“Baker’s Dozen” gives us 12 angry … puppets(!) at Orlando Fringe

bAKER's dozen orlando fringe

Adam Francis Proulx is performing his show “Baker’s Dozen: 12 Angry Puppets” at the Orlando Fringe Festival.


ORLANDO – The Orlando International Fringe Theatre Festival kicks off at 6 p.m. on Tuesday, May 16 at the Lowndes Shakespeare Center, and runs through May 29. This year the nearly three-week long festival will feature the largest line-up of shows in its history.
Adam Francis Proulx has a show at Fringe, and he has a large cast joining him — 12 others, in fact. Proulx and his The Pucking Fuppet Co. have a show about a scintillating trial that’s going on. The Baker has been found dead in his bathtub, his husband the Butcher is the main suspect, and is now on trial.
But then again, what happened to the mysterious Candlestick Maker, who was also in the bathtub(!) at the time of the murder? Hmmm.
It’s now up to the 12-member jury to sort it all out.
Welcome to Proulx’s award-winning adult puppet show, “Baker’s Dozen: 12 Angry Puppets.” Our puppeteer Adam transforms one puppet into the twelve members of the jury trying to decide the Butcherʼs fate. With a briefcase full of facial features, “This show explores stereotypes, our preconceptions, and the idea that we really are all made of the same stuff,” Adam noted.
As a longtime lover of puppet shows, Freeline Media decided Adam needed to tell us a lot more about this show..
Freeline Media: The classic Hollywood movie “12 Angry Men” — puppet-style. Do tell!
Adam Francis Proulx: Yes! Based on the spirit of that — although the plot is all new. In our version, it’s about the Butcher, the Baker, and the Candlestick Maker. They were all in the bathtub together one night, as per the classic nursery rhyme, then the Baker was killed. The Butcher is now on trial and no one knows where the mysterious Candlestick Maker is.
It’s similar to the play/movie the title is making a nod to, in that it’s all about a jury’s deliberation. It’s about the period of time from when the characters leave the courtroom to the moment right before they give their verdict.
FM: How does the bathtub fit onto the stage?
Adam: There’s no tub on stage, but it does factor heavily into the plot. I always thought the nursery rhyme was funny: it’s clearly meant for children, yet it centers around three men in a tub together. So then I went a few steps further and added murder.
FM
: What’s the key to a really effective puppetry show?
Adam: I mean, anything can be — and is — turned into a puppet show, but what interests me about using puppetry to tell a story is what it can do that other mediums can’t. For example, in “Baker’s Dozen: 12 Angry Puppets,” I use a ‘jury box’ full of noses, eyeballs, wigs, etc. to dress a single puppet into 12 different characters. The metaphor here, if it’s not hitting you over the head already, is that we’re all made of the same pieces. I use the same set of eyeballs for three characters, for example, but the placement totally changes who they are. And that’s what this show is really about: stereotypes and how we think of people we don’t understand as ‘other’ and ‘unlike us.’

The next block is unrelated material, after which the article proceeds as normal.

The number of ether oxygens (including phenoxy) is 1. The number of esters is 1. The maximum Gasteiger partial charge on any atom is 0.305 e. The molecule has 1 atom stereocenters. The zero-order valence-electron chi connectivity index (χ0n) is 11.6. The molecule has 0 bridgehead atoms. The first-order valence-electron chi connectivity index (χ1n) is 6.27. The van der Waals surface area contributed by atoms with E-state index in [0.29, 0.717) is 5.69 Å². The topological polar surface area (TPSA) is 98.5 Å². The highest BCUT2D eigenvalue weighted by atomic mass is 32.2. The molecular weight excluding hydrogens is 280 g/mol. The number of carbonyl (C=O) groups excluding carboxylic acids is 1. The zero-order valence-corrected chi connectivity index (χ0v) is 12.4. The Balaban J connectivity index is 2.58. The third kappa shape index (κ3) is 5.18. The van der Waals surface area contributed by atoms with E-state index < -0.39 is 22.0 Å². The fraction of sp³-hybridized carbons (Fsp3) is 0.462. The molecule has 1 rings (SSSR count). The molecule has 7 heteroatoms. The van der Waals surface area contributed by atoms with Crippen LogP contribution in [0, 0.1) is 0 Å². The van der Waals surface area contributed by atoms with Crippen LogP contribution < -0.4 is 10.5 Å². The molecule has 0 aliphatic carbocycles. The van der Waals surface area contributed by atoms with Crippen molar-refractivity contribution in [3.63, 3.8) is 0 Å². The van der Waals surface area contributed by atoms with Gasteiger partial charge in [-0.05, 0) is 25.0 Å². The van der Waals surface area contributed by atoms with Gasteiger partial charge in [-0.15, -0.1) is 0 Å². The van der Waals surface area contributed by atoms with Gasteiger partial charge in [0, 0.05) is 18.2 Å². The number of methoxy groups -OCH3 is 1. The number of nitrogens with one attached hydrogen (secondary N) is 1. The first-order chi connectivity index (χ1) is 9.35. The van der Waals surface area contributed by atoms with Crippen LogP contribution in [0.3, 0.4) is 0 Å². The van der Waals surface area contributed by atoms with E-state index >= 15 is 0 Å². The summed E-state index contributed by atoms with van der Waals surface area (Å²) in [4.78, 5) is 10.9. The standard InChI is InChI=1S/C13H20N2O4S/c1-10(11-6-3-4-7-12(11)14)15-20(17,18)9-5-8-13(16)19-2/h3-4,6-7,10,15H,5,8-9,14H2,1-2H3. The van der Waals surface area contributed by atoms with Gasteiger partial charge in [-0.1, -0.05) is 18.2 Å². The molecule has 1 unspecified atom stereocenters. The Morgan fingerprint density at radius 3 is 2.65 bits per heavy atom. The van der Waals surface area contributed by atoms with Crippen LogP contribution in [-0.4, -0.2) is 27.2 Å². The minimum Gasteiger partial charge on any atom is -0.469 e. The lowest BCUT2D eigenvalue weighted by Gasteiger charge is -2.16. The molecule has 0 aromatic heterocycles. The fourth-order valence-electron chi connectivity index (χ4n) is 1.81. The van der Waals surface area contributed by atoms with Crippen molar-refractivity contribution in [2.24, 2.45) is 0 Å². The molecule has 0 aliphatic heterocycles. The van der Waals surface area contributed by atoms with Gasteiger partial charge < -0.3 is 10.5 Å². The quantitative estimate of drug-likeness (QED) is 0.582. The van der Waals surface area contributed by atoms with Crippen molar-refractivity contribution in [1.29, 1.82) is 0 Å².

Also, this show started as an experiment in how I could use my performance as a puppeteer to further the story of the puppet characters — as opposed to wearing all black and trying to blend into the background as is traditional. For example, I have one character who sort of perches atop my head, which immediately gives her an air of superiority. So that’s where the title came from: a baker’s dozen is 12 and then one more — the puppeteer in this case; the sort of extra one that’s included in the 12 somehow.
FM: Sounds like there’s some humor to this one as well.
Adam: Definitely a comedy despite the sometimes serious subject matter. I once had someone refer to the show as a comedy with dramatic relief.
FM: After Fringe, where does “Baker’s Dozen” go from there?
Adam: I’ve been touring with this show for three years now. It has a lot of festivals in its past. It won Best Puppetry at the Toronto Fringe Festival, Best Solo Show at Montreal Fringe, Pick of the Fringe at Vancouver Fringe and Official Selection, Toronto Festival of Clowns. It has been filmed for TV, opened for Canadian celebrity Rick Mercer — think of a Canadian Jon Stewart — toured regional theaters and Pride Festivals, and on and on.
Every time I think the show has run its course, it keeps on going. The next official thing is a week-long run in St. John’s, Newfoundland early next year. I’m currently working on a new show and am the associate artistic director at the Victoria Playhouse in Ontario, Canada, so we’ll see if I am able to jam any more “Baker’s Dozen” shows in before then.

“Baker’s Dozen: 12 Angry Puppets” is being performed in the Red Venue on the following dates:
* Wednesday, May 17 at 3:45 p.m. (press preview)
* Thursday, May 18 at 8:45 p.m.
* Friday, May 19 at 10:15 p.m.
* Sunday, May 21 at 10:15 p.m.
* Wednesday, May 24 at 8:30 p.m.
* Friday, May 26 at 5:30 p.m.
* Saturday, May 27 at 10:30 p.m.
* Sunday, May 28 at 2:30 p.m.
For tickets visit Orlando Fringe. To learn more about the show, visit 12 Angry Puppets, Adam Francis Proulx, and Pucking Puppets Co..

Michael Freeman is an Orlando journalist, playwright and author of the book “Bloody Rabbit”. Contact him at Freelineorlando@gmail.com..

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About Michael W Freeman

Michael W. Freeman is a veteran journalist, playwright and author. Born and raised in Fall River, Massachusetts, he has lived in Orlando since 2002. Michael has worked for some of Florida's largest newspapers, including The Orlando Sentinel. His original plays have draw strong audiences at the Orlando Fringe Festival. He is the author of the novels "Bloody Rabbit" and "Koby's New Home."
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